B Improvised Restraints

(1) Clean the patient's skin at the wrist and ankles and powder the skin.

(2) Pad the patient's limb with any soft cloth, such as towels, clothing, gauze, compresses, or clean handkerchief.

(3) Secure the restraining material to the patient's limb with a clove hitch (figure 3-2).

(3) Secure the restraining material to the patient's limb with a clove hitch (figure 3-2).

Figure 3-2. Improvised restraints.

(4) Pull the knot to fit the patient's limb snugly and tie both free ends to the bed frame.

(5) Repeat the steps above for the patient's other three limbs. c. Mitt Restraints.

(1) Place the patient's hand in a naturally flexed position. This will allow for unrestricted circulation and provides minimal strain to the muscles.

(2) Place soft-rolled dressing or washcloth in the patient's hand and close the patient's hand. This permits the patient to flex his hand while the mitten is in place.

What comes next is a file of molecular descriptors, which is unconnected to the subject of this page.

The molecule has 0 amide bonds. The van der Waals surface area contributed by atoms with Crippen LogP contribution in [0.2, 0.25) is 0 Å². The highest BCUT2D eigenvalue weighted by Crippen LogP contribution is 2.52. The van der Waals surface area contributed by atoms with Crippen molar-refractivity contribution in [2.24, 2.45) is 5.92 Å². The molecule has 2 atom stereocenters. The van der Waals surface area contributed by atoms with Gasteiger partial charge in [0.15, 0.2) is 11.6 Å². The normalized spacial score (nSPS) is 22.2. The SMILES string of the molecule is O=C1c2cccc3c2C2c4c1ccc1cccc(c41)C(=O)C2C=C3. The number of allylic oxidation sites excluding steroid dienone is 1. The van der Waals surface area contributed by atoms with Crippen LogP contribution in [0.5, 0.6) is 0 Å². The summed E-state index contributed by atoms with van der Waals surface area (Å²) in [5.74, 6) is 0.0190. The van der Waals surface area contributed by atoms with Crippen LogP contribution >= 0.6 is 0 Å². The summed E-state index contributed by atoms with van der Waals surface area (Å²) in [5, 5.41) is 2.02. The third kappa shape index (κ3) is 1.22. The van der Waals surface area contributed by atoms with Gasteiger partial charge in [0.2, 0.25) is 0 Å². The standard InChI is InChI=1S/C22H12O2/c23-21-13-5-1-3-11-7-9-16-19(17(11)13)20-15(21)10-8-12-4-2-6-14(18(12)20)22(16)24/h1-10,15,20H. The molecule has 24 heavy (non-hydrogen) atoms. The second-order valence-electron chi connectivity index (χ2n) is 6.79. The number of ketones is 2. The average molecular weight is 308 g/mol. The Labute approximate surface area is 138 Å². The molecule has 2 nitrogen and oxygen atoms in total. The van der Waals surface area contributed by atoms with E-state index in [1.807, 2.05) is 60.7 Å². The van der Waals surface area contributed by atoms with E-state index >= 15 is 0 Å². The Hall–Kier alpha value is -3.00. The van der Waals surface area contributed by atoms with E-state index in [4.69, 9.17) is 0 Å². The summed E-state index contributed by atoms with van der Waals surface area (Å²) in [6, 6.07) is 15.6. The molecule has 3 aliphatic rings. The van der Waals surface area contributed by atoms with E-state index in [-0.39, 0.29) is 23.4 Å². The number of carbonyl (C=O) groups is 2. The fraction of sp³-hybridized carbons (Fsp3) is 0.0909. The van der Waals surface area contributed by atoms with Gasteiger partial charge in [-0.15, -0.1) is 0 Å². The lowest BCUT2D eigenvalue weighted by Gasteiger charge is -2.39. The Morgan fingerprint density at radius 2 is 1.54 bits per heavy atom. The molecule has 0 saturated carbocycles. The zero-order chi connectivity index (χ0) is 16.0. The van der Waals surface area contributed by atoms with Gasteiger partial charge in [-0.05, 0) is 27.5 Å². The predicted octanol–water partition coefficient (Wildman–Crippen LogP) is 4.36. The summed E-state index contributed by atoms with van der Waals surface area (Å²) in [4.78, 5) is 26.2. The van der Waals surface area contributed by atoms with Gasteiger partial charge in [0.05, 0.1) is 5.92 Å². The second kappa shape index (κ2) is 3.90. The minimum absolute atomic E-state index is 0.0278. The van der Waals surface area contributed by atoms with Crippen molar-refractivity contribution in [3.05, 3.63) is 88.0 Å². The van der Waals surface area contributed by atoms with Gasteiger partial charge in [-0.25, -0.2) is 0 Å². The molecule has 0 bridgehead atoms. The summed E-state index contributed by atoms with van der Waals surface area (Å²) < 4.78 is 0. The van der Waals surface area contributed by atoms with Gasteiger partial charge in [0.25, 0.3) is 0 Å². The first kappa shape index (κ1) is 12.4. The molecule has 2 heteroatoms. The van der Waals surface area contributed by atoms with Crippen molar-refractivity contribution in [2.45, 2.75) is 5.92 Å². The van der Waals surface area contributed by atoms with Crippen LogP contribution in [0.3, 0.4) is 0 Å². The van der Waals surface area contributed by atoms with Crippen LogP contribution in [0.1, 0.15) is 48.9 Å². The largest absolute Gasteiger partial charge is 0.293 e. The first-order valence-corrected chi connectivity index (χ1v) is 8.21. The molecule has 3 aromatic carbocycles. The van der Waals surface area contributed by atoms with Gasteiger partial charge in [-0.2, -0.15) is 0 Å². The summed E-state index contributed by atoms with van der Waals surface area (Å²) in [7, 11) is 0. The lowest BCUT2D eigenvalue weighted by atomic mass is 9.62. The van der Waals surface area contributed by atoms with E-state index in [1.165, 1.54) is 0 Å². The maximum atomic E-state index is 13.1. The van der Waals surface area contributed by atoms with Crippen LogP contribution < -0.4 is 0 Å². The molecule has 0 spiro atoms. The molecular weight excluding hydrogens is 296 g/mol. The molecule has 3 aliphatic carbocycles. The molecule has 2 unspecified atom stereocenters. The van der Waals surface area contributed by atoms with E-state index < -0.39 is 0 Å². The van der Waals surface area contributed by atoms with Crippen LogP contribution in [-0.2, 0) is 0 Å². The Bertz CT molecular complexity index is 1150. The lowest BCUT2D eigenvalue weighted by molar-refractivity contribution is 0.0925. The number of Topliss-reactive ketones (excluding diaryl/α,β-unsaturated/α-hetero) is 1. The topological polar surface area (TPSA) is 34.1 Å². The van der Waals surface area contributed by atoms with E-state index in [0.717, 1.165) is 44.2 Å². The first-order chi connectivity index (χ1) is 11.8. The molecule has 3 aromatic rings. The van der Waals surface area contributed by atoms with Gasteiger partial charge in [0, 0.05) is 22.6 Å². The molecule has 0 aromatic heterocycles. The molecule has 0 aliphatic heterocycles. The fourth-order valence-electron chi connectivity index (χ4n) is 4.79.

(3) Place padding between patient's fingers as shown in figure 3-3.

(4) Wrap the patient's entire hand snugly with Kerlix bandage (figure 3-3).

Figure 3-3. Mitt restraint.

(5) Secure the bandage with tape.

(6) Remove and reapply the mitt at least every six hours.

(a) Clean the patient's skin.

(b) Have patient perform range of motion exercises.

NOTE: Mitt restraints are often used to prevent the patient from scratching severe rashes, eczemas, and so forth. Commercially prepared mitts may be used, if available.

d. Sheet and Litter Restraints. This type of restraint is extremely uncomfortable and should be used as a temporary restraint only for a patient who is combative or uncontrollable.

(1) Unfold a sheet, hold at opposite corners, and fold lengthwise.

(2) Twist the sheet into a tight roll.

(3) Place the patient in a prone position on the litter. Turn his head to the side to help prevent aspiration in case the patient should vomit.

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